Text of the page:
Democrats Rep Steven McCleerey and Susan Wismer won this election with no Primary or General election. Wismer is going back to Pierre by taking the place of term-limited Democrat Rep Dennis Feickert. My post about the District 1 candidates can be read here.

District 2 State Senator

Republican Sen Brock Greenfield won reelection with no Primary or General election. My post about the District 2 State Senate seat can be read here.

District 5 State Senator

Incumbent Sen Ried Holien did not seek reelection. There was a primary on the Republican side where Rep Roger Solum (R, Dist 5) was defeated by Neal Tapio. My post about the District 5 State Senate Republican Primary seat can be read here. The Democrats had a placeholder candidate David Johnson; but the party was unable to find a replacement for Johnson after he withdrew. My post about Tapio winning the District 5 State Senate Seat can be read here.

District 15 State Senator

This seat had been vacated by Democrat Sen Angie Buhl O’DonnellReynold Nesiba won the seat in the Democrat Primary against Rep Patrick Kirschman; who was term-limited in the House. My post about the District 15 State Senate seat can be read here.

District 18 State Senator

Incumbent Democrat Sen Bernie Hunhoff did not seek reelection. Instead fellow Democrat Craig Kennedy filed a petition at the last minute; Hunhoff did not announce he was retiring until then. Republican Matt Stone entered the race as an Independent after it was found out Hunhoff was not seeking reelection; Stone later had to withdraw from the race, leaving no General Election. My post about Kennedy winning the District 18 State Senate seat can be read here.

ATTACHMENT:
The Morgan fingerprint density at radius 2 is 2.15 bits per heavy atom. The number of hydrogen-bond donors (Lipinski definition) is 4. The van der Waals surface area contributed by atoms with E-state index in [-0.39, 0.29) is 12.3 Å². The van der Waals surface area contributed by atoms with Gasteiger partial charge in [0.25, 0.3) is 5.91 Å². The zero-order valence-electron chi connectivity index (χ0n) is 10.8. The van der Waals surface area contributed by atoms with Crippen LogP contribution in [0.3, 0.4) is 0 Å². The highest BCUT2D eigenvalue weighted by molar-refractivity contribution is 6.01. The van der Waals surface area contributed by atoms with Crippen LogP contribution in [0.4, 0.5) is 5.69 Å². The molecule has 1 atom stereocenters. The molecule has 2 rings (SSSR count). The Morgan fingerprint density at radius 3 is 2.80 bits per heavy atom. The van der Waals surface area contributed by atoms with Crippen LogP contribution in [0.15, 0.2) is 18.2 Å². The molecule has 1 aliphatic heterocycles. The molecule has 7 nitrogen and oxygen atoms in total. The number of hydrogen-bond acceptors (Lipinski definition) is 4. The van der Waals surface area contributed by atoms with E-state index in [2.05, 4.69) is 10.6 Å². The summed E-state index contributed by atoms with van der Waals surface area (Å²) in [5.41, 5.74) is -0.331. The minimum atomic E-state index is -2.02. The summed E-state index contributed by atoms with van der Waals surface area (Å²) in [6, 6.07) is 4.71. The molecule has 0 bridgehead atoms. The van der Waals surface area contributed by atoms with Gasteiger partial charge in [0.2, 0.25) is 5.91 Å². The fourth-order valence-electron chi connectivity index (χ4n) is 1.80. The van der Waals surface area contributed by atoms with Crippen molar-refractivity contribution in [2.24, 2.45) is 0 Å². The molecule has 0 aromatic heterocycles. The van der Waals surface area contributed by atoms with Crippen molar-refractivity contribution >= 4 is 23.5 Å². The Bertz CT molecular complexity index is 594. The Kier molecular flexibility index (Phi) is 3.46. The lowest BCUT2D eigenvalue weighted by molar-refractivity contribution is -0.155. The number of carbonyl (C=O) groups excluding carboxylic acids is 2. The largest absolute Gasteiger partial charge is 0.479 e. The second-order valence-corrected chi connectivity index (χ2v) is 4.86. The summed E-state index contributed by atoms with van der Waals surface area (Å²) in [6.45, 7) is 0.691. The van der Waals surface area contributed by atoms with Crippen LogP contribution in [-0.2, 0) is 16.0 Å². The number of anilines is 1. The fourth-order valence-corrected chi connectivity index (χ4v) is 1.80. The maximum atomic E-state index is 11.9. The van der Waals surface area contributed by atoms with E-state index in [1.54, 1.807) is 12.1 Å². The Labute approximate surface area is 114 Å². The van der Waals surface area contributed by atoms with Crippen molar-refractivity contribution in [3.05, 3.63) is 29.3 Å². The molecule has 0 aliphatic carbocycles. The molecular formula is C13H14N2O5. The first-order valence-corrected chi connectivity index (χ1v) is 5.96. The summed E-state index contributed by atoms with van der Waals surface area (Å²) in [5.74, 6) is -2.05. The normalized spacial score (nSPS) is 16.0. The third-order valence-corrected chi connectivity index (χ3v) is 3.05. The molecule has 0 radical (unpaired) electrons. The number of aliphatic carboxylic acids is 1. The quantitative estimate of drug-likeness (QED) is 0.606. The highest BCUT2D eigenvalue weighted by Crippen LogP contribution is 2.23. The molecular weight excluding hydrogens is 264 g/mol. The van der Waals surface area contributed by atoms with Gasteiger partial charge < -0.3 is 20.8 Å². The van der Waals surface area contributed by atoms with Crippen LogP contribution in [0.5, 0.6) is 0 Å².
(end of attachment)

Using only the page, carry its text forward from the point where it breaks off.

District 20 State Representative

Republicans Lance Carson and Rep Tona Rozum won this election with no Primary or General election. Carson is going back to Pierre by taking the place of fellow Republican Rep Joshua Klumb. Klumb is seeking the State Senate seat. My post about the District 20 State House candidates can be read here.

District 21 State Senator

Democrat Sen Billie Sutton won reelection with no Primary or General election. My post about the District 21 State Senate race can be read here.

District 23 State Senator

Republican Rep Justin Cronin won this election with no Primary or General election. The incumbent Sen Corey Brown is term limited. My post about the District 23 candidates can be read here.

District 23 State Representative

Neither incumbent sought reelection for this seat; Rep Justin Cronin entered into the State Senate race and Rep Michele Harrison did not run for a second term. Republicans Spencer Gosch and John Lake won the Republican Primary. They defeated former legislator Charlie Hoffman and current legislator for District 22 Rep Dick Werner. My post about the District 23 candidates can be read here.

District 24 State Senator

Republican Sen Jeff Monroe won reelection with no Primary or General election. My post about the District 24 candidates can be read here.